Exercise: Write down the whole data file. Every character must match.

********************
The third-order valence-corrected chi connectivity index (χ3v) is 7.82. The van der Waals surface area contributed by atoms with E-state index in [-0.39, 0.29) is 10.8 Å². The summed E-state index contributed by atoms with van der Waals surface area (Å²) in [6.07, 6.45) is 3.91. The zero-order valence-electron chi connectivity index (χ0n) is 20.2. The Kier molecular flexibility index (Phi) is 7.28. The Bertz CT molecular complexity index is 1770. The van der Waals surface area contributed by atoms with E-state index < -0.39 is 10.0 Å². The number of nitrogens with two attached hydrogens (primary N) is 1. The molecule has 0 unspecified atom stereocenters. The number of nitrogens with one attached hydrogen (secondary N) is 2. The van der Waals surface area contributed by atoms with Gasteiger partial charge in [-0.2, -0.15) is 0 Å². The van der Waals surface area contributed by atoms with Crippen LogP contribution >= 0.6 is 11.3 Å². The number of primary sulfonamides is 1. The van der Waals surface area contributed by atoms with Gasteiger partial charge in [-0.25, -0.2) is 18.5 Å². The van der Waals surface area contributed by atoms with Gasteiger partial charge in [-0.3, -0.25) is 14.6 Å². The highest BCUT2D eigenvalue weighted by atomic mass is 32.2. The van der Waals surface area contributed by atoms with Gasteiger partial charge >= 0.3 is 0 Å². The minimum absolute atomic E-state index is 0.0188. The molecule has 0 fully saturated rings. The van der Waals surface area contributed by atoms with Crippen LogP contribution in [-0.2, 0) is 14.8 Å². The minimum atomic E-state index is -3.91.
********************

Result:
The third-order valence-corrected chi connectivity index (χ3v) is 7.82. The van der Waals surface area contributed by atoms with E-state index in [-0.39, 0.29) is 10.8 Å². The summed E-state index contributed by atoms with van der Waals surface area (Å²) in [6.07, 6.45) is 3.91. The zero-order valence-electron chi connectivity index (χ0n) is 20.2. The Kier molecular flexibility index (Phi) is 7.28. The Bertz CT molecular complexity index is 1770. The van der Waals surface area contributed by atoms with E-state index < -0.39 is 10.0 Å². The number of nitrogens with two attached hydrogens (primary N) is 1. The molecule has 0 unspecified atom stereocenters. The number of nitrogens with one attached hydrogen (secondary N) is 2. The van der Waals surface area contributed by atoms with Gasteiger partial charge in [-0.2, -0.15) is 0 Å². The van der Waals surface area contributed by atoms with Crippen LogP contribution >= 0.6 is 11.3 Å². The number of primary sulfonamides is 1. The van der Waals surface area contributed by atoms with Gasteiger partial charge in [-0.25, -0.2) is 18.5 Å². The van der Waals surface area contributed by atoms with Gasteiger partial charge in [-0.3, -0.25) is 14.6 Å². The highest BCUT2D eigenvalue weighted by atomic mass is 32.2. The van der Waals surface area contributed by atoms with Gasteiger partial charge >= 0.3 is 0 Å². The minimum absolute atomic E-state index is 0.0188. The molecule has 0 fully saturated rings. The van der Waals surface area contributed by atoms with Crippen LogP contribution in [-0.2, 0) is 14.8 Å². The minimum atomic E-state index is -3.91.